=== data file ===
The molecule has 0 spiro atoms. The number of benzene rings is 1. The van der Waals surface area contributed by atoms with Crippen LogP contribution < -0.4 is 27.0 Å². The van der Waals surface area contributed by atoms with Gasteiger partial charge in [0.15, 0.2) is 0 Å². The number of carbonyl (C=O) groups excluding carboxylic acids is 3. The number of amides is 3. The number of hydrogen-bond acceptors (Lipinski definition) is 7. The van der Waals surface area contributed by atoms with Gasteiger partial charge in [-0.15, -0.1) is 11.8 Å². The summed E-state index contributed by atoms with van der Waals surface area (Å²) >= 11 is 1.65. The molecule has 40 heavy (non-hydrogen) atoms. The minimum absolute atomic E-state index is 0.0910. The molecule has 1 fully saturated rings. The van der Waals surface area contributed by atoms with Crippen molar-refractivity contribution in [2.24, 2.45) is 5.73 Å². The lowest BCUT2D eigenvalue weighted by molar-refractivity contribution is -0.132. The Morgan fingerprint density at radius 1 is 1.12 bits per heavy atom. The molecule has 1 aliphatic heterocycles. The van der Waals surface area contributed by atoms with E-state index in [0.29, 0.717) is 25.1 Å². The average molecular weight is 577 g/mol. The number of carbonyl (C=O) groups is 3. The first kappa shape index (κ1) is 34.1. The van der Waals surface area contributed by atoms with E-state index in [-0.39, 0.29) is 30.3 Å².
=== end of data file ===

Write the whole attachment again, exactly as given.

The molecule has 0 spiro atoms. The number of benzene rings is 1. The van der Waals surface area contributed by atoms with Crippen LogP contribution < -0.4 is 27.0 Å². The van der Waals surface area contributed by atoms with Gasteiger partial charge in [0.15, 0.2) is 0 Å². The number of carbonyl (C=O) groups excluding carboxylic acids is 3. The number of amides is 3. The number of hydrogen-bond acceptors (Lipinski definition) is 7. The van der Waals surface area contributed by atoms with Gasteiger partial charge in [-0.15, -0.1) is 11.8 Å². The summed E-state index contributed by atoms with van der Waals surface area (Å²) >= 11 is 1.65. The molecule has 40 heavy (non-hydrogen) atoms. The minimum absolute atomic E-state index is 0.0910. The molecule has 1 fully saturated rings. The van der Waals surface area contributed by atoms with Crippen molar-refractivity contribution in [2.24, 2.45) is 5.73 Å². The lowest BCUT2D eigenvalue weighted by molar-refractivity contribution is -0.132. The Morgan fingerprint density at radius 1 is 1.12 bits per heavy atom. The molecule has 1 aliphatic heterocycles. The van der Waals surface area contributed by atoms with E-state index in [0.29, 0.717) is 25.1 Å². The average molecular weight is 577 g/mol. The number of carbonyl (C=O) groups is 3. The first kappa shape index (κ1) is 34.1. The van der Waals surface area contributed by atoms with E-state index in [-0.39, 0.29) is 30.3 Å².